Mortgage Economic Review August 2023


The Mortgage Economic Review is a monthly summary of Key Economic Data and Events pertinent to Mortgage, Housing, and Finance Professionals.


AT A GLANCE – Key Economic Events and Data released during July 2023

  • Interest Rates: The 10-Year Treasury yield rose to 3.97% (Jul 31) from 3.81% (Jun 30).
  • Housing: Existing Home Sales fell 3.3% (-18,9% YoY), New Home Sales fell 2.5% (+23.5% YoY), Pending Home Sales rose 0.3% (-15.6% YoY), Home Prices are up 1.7% to 2.8% YoY.
  • Labor: The US Economy created 209,000 New Jobs in June, the Unemployment Rate fell to 3.6%, and Wages increased by 4.4% YoY.
  • Inflation: June CPI rose 0.2% (+3.1% YoY), and PCE rose 0.2% (+3.0% YoY).
  • The Economy: US GDP grew by a 2.4% annualized rate in 2Q2023, up 2.6% YoY.
  • Consumers: Retail Sales rose 0.2% (+1.5% YoY), Consumer Confidence and Sentiment rose.
  • Stock Markets rose in July: Dow +3.3%, S&P +3.0%, Nasdaq +3.8%.
  • Oil prices rose 17% to $82/Barrel (Jul 31) from $70/Barrel (Jun 30).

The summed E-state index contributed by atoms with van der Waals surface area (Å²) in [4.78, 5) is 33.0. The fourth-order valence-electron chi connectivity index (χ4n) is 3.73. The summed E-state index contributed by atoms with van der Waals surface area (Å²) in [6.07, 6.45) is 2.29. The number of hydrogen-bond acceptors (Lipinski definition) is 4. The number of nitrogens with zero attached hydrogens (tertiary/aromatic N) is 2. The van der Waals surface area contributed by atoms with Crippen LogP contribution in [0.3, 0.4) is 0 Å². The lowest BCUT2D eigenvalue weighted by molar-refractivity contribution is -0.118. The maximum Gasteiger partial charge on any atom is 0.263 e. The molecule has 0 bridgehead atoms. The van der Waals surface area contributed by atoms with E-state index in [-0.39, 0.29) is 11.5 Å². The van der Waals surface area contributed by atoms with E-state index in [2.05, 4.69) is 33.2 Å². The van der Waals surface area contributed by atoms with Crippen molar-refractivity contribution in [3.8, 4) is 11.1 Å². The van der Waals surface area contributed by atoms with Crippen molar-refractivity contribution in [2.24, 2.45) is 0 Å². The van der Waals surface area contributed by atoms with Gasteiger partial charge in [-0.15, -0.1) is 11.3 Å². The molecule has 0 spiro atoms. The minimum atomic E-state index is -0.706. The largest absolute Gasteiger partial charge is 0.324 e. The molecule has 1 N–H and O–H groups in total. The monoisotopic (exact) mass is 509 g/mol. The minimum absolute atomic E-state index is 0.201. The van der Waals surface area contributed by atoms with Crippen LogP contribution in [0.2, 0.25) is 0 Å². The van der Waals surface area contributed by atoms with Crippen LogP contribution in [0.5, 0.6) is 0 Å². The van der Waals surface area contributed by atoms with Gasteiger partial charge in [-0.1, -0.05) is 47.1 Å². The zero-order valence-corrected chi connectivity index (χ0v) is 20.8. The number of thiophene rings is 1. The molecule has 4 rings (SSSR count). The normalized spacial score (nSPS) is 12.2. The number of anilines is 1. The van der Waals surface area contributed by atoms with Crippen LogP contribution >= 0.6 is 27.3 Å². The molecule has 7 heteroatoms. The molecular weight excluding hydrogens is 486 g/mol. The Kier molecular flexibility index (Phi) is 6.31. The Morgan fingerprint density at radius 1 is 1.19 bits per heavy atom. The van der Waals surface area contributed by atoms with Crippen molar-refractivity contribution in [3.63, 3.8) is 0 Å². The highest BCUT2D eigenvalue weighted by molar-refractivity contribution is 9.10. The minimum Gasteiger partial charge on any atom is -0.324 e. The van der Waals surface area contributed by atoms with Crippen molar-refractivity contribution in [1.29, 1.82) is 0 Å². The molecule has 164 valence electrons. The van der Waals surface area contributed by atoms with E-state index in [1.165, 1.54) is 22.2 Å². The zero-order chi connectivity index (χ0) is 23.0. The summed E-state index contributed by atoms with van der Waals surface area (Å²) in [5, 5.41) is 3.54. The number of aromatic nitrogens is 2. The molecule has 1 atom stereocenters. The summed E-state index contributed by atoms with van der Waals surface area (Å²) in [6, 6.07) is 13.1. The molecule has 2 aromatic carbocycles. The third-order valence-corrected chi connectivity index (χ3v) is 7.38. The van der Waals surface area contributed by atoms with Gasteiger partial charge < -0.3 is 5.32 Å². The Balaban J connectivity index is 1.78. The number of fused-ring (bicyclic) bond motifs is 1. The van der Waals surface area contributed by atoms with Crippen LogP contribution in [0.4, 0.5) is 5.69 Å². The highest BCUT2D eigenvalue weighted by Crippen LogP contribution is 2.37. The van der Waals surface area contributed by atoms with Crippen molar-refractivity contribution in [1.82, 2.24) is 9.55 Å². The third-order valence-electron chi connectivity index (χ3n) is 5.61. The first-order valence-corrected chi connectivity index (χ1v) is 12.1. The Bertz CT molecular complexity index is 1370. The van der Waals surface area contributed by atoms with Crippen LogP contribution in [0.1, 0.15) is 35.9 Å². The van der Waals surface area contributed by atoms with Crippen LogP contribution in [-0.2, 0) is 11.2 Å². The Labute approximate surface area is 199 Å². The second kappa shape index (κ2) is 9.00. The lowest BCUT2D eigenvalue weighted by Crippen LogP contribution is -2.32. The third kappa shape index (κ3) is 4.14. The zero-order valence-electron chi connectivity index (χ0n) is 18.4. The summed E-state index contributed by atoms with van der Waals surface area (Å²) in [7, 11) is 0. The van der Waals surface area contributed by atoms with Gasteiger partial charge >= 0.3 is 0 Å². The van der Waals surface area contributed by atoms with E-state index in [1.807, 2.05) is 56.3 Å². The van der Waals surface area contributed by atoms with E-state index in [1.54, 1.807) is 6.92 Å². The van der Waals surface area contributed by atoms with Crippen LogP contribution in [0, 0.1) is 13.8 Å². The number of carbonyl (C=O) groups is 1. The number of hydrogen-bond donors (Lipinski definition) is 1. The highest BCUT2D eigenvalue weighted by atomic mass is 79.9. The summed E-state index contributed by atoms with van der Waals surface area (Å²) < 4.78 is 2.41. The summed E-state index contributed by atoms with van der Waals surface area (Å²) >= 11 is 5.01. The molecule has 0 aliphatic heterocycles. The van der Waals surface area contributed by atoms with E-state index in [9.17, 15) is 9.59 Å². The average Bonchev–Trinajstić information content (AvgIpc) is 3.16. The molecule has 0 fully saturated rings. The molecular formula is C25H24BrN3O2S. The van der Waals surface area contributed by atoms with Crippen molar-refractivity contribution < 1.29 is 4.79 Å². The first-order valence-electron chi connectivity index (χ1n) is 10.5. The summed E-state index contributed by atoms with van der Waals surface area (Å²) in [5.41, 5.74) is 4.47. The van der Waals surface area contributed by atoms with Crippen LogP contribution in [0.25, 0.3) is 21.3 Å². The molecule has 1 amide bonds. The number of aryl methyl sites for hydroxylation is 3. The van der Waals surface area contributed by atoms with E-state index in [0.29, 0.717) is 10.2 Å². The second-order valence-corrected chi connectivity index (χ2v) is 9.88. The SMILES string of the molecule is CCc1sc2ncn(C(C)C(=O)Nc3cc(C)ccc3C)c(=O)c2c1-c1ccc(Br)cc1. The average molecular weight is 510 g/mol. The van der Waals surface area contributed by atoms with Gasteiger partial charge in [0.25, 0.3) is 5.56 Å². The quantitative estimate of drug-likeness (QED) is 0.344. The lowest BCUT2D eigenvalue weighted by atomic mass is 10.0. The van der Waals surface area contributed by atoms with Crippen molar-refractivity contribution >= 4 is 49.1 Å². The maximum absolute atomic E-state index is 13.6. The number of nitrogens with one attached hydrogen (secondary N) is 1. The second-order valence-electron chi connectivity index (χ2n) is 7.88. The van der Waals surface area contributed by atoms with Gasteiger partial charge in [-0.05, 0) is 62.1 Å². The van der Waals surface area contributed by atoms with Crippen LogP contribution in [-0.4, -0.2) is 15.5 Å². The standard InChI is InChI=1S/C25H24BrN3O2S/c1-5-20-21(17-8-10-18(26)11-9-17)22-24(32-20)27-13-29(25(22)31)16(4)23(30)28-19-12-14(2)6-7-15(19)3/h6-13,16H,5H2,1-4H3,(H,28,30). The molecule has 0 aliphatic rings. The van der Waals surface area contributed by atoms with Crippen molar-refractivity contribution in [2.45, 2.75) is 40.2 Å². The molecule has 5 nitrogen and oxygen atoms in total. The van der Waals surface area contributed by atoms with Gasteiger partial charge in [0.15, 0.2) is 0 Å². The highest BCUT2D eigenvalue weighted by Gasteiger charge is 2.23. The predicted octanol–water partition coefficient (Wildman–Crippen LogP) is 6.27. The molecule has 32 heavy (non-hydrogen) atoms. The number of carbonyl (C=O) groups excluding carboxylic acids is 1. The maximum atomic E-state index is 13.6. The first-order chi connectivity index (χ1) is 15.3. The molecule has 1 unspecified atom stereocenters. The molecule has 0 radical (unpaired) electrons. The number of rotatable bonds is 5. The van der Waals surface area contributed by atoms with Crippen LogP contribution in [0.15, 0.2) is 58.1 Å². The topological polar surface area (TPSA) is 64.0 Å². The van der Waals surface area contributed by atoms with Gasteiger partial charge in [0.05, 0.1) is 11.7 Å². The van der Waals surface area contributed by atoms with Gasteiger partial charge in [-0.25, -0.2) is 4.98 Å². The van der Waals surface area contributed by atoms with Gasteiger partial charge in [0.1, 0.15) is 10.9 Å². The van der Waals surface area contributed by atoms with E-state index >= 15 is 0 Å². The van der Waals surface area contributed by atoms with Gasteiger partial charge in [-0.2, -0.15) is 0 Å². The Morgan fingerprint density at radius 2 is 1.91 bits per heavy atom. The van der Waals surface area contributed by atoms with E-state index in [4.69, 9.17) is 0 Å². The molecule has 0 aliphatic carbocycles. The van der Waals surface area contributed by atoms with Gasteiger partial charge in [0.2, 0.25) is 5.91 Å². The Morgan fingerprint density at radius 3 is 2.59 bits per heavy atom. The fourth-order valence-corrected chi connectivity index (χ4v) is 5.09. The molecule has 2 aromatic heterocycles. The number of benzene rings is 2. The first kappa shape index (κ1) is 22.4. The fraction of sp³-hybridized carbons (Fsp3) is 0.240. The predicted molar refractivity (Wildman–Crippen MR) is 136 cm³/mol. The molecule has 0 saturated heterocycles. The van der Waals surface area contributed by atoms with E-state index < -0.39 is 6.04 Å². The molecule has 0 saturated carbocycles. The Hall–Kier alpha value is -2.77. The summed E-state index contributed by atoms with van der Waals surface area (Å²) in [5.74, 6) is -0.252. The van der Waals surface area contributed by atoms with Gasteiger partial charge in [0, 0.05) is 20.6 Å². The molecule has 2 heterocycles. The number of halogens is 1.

Interest Rates and Fed Watch 

As expected, the Fed Raised the Fed Funds Rate by another 0.25%. This marks the 11th increase in 16 months. The target range is now  5.25% – 5.50% – the highest in over 20 years. The Fed also said this is not the last increase. The FOMC Statement said: “In determining the extent of additional policy firming that may be appropriate to return Inflation to 2% over time, the Committee will take into account the cumulative tightening of monetary policy, the lags with which monetary policy affects economic activity and Inflation, and economic and financial developments…The Committee is strongly committed to returning Inflation to its 2% objective.”

FedSpeak Translation: They will keep raising Interest Rates until Inflation comes down to 2.0%…or something breaks.